Dwight Howard: Lakers Should Avoid Rushing D12 Back Despite Contact Clearance

Tyler ConwayFeatured ColumnistOctober 10, 2012

FRESNO, CA - OCTOBER 07:  Dwight Howard #12 of the Los Angeles Lakers jokes with teammates on the bench in the game with the Golden State Warriors at Save Mart Center At Fresno State on October 7, 2012 in Fresno, California.   NOTE TO USER: User expressly acknowledges and agrees that, by downloading and or using this photograph, User is consenting to the terms and conditions of the Getty Images License Agreement.  (Photo by Stephen Dunn/Getty Images)
Stephen Dunn/Getty Images

Those petrified that Los Angeles Lakers center Dwight Howard's back injury could linger into the 2012-13 NBA season got some refreshing news on Tuesday.

The All-Star center, who was acquired in an offseason trade with the Orlando Magic, has been cleared for practice, according to ESPN.

While the clearance is obviously good news, there is still no set date for Howard's debut with the Lakers, nor should there be.  


Howard hasn't projected a date for his Lakers' debut, but is hopeful he can participate in a preseason game. After Wednesday's visit from the Trail Blazers, the Lakers will have six more exhibitions before their season opener Oct. 30 against Dallas.

In an era in which teams are increasingly wary of rushing players back from injury, the Lakers are making a brilliant move by not rushing the 26-year-old back into action.

Had the Lakers forced Howard onto the court early, it would have been hard to blame them. Though no one denied the logic behind essentially swapping Howard for fellow All-Star center Andrew Bynum, the move was also a massive risk.

At just 24 years old, Bynum is both younger than D12 and coming off his career-best season. Bynum, who was traded to the Philadelphia 76ers, averaged 18.7 points, 11.8 rebounds and 1.9 blocks per game, leading many to wonder whether he was on the verge of becoming the league's best center. 

When you factor in Howard's still-murky contract situation, it's easy to see why the Lakers would be eager to prove they made the right choice.

Nonetheless, taking every precautionary measure possible is advisable not only in the short term but throughout the season as well.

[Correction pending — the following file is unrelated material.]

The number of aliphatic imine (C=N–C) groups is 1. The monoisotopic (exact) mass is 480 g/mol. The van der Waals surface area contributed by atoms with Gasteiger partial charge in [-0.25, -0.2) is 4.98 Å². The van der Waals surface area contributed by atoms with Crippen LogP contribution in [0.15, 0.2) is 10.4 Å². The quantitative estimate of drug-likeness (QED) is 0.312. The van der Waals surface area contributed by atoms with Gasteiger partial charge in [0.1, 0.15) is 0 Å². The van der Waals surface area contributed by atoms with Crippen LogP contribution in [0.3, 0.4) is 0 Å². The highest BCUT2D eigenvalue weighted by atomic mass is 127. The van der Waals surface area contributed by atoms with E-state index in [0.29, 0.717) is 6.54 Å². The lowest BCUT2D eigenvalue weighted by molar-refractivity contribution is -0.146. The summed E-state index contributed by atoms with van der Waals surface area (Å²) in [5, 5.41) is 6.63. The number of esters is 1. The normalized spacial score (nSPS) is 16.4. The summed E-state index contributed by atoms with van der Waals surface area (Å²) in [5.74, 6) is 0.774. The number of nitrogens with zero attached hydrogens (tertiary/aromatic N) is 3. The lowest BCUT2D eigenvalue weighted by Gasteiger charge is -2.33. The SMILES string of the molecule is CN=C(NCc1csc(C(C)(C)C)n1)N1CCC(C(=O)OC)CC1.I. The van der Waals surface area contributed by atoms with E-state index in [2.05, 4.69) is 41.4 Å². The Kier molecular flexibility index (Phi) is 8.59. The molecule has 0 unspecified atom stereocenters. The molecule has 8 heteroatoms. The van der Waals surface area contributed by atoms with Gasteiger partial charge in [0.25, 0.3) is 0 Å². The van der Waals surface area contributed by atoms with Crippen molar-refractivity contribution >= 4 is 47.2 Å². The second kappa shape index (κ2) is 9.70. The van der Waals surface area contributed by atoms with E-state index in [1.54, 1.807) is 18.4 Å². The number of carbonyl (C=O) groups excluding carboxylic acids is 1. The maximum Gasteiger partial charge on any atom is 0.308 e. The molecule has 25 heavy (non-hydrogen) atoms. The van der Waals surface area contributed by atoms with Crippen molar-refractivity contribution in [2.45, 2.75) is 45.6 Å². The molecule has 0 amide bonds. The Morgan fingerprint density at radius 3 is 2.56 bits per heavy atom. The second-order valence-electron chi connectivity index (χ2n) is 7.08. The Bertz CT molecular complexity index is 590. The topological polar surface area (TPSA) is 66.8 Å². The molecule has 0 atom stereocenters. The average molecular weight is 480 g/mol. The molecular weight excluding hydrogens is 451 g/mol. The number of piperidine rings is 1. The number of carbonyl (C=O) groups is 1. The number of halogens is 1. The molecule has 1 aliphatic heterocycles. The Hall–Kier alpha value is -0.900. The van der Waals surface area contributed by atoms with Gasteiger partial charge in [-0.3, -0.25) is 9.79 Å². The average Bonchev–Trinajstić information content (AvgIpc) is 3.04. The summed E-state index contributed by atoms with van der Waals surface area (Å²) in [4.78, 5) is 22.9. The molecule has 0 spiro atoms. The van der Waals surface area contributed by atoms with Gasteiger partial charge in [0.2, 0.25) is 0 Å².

By their nature, back injuries are exceedingly difficult to judge and recover from. Almost every movement in the human body requires some exerted effort from your back, and anyone who has had even the slightest back injury can attest to how easy it is to re-injure yourself.

Especially considering the fact that Howard's recovery has gone slower than expected, it's completely inadvisable for the team to put any undue pressure on a return.

General manager Mitch Kupchak made this move not for a meaningless preseason game or even for the regular-season opener on Oct. 30. He acquired Howard to provide a stalwart defensive presence and matchup nightmares for teams in April, May and June, when the Lakers will vie for the franchise's 17th NBA championship.

That's not to say that the Lakers should baby Howard's injury and treat him with kid gloves all season. Whenever he's 100 percent ready to step on the floor (both mentally and physically), then coach Mike Brown should feel free to deploy Superman—or Iron Man—readily. 

However, until Howard makes it clear he's ready for game action, the team should hold off regardless of whether the center is cleared for contact. 

With only a one-year window guaranteed, how the Lakers handle this situation could be the difference between a blip on the NBA's radar and the rebirth of a dynasty.